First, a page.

Irish justice minister Flanagan said that complex social policy issues are best dealt with through detailed legislation in Parliament rather than directly amending the constitution. He also said that if the referendum is passed, the government tends to shorten the waiting period for divorce to two years, so that both husband and wife can have a suitable transition period.

Bala, a member of the Alliance for the defence of family and marriage, an Irish organization, believes that amending the divorce law will make it easier for Irish couples to give up marriage, which is not good for their children. The group called on the government to investigate local divorce cases to find out the common reasons why people want to divorce and the impact of divorce on children.

Ireland's marriage rate will fall to the lowest in history by 2030

According to the Eurostat report, 0.9 out of every 1000 married people in Ireland choose to end their marriage. In the rest of the EU, an average of 1.9 out of 1000 people want to end their marriage.

According to the independent, a 2018 survey by Euromonitor, a market research organization, found that in 1980, there were only 6.4 couples in every 1000 citizens in Ireland, which decreased to 4.9 in 2017. It is expected that by 2030, the marriage rate will fall to the lowest level in history - 4 & permil;.

In terms of divorce rate, divorce was legalized in Ireland for the first time in 1996, and the divorce rate peaked in 2006 (0.9 & permil;). In 2017, the figure dropped to 0.5 & permil;.

The survey report shows that in the next 10 years, the proportion of people aged 25-34 in the total population in Ireland will decline, with fewer births and fewer marriages.

Ireland is changing

In terms of social change, Ireland has always been in the forefront of the world.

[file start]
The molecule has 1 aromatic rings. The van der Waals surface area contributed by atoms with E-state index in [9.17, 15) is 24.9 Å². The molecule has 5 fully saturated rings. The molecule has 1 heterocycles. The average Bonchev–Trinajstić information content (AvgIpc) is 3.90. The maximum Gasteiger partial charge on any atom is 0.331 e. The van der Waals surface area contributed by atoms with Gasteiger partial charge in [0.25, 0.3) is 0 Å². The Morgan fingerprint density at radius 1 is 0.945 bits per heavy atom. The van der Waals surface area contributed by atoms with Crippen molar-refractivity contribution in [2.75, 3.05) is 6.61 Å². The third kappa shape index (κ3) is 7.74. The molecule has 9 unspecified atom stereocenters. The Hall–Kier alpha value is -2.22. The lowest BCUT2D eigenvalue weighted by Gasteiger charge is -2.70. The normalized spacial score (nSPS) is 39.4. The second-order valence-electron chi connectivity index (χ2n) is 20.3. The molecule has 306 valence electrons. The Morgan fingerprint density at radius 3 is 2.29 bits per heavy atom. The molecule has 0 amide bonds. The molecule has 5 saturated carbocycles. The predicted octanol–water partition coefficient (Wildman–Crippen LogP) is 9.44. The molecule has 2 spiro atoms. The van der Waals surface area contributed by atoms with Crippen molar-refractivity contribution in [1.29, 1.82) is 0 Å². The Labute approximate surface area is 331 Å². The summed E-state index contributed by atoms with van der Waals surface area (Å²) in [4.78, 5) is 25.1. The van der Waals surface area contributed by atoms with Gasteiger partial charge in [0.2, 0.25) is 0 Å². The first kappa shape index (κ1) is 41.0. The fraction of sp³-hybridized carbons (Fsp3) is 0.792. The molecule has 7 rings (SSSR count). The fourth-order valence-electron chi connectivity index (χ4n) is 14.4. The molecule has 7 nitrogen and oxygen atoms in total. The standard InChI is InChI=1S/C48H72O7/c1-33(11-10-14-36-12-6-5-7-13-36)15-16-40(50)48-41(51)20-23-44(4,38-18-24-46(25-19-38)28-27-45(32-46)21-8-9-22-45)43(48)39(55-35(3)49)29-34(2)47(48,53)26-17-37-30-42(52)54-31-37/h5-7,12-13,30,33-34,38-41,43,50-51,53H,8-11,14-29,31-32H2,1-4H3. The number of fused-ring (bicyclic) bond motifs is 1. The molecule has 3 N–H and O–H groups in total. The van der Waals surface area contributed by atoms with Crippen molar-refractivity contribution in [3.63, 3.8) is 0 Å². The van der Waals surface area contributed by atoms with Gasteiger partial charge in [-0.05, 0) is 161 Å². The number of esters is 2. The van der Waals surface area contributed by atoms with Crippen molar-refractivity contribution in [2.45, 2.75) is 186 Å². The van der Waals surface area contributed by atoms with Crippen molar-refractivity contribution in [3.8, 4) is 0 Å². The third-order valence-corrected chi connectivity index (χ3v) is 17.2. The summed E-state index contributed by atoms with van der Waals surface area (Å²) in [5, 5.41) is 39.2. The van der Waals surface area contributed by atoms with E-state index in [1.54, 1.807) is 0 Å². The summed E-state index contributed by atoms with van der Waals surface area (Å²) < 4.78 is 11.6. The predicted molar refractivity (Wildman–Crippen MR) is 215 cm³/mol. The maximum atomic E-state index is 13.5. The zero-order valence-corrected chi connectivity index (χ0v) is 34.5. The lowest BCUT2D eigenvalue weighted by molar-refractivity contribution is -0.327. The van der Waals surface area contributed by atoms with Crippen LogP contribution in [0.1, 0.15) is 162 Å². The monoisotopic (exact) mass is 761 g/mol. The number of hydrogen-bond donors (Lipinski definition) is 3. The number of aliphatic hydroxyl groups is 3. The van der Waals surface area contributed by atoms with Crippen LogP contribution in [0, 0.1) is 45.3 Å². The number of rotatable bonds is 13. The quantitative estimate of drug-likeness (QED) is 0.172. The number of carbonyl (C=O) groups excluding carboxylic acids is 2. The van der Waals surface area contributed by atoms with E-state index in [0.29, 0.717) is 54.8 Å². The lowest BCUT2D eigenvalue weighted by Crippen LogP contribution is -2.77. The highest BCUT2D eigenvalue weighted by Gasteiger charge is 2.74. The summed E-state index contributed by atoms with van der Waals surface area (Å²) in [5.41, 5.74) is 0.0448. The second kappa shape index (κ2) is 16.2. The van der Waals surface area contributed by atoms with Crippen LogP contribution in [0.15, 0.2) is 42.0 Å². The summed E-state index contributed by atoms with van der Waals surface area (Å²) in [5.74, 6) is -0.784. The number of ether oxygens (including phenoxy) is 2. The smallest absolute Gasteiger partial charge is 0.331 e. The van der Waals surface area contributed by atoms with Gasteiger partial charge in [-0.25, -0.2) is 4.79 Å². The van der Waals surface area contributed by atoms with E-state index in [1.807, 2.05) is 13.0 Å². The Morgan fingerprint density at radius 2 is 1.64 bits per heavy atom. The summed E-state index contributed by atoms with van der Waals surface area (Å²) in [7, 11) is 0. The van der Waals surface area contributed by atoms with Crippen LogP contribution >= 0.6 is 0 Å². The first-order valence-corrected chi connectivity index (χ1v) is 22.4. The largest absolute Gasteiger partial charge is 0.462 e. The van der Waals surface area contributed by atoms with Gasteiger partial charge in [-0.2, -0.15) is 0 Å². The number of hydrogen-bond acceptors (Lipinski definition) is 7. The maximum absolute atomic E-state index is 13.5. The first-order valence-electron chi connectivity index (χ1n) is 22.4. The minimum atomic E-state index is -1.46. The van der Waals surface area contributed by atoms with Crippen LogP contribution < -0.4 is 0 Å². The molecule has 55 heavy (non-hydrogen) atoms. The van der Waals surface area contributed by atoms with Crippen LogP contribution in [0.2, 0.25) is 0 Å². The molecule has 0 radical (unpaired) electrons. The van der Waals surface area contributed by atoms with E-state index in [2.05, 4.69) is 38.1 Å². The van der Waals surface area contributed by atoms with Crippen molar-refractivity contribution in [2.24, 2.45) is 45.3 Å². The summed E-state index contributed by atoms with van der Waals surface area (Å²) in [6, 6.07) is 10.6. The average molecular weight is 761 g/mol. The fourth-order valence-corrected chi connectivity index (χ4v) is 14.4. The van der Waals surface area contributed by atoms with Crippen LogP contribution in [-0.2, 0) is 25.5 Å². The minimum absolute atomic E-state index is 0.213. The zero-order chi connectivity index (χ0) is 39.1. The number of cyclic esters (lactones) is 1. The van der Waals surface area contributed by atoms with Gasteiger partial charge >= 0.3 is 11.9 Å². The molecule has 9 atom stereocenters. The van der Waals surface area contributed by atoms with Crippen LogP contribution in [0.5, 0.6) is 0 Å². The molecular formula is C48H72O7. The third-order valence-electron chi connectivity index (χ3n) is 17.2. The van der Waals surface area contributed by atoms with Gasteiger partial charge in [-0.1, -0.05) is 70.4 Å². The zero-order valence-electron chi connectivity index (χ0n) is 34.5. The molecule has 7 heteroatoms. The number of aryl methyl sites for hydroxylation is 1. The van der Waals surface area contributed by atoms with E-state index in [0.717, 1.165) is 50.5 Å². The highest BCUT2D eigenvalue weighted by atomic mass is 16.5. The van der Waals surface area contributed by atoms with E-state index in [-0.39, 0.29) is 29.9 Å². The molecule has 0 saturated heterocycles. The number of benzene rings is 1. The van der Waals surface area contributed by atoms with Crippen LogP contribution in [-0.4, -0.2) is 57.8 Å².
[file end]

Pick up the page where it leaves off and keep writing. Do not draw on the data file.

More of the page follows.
In May 2015, Ireland held a referendum on the legalization of same-sex marriage, with 62.1% in favor and 37.9% against. The referendum approved the legalization of same-sex marriage by an absolute majority.

In a statement released after the results of the referendum, then Irish Prime Minister Kenny said that Ireland has made history and become the first country in the world to legalize same-sex marriage by direct popular vote.

In May 2018, Ireland held a referendum on whether to abolish the ban on abortion. Nearly two thirds of the voters voted in favor of abolishing the ban and supporting the legalization of abortion. According to the official data of Ireland, more than 3000 Irish women go abroad for abortion every year. Since the 1980s, more than 100000 Irish women have gone abroad for abortion.

Irish Prime Minister Leo middot; Varadka said the result of the referendum marked the successful end of a 'quiet revolution'. He said modern Ireland needs modern laws, and the new abortion law is expected to be enacted and passed by Congress by the end of this year.

If the referendum passes the amendment of divorce law, it will be another historic measure in a series of social reform measures in Ireland in recent years.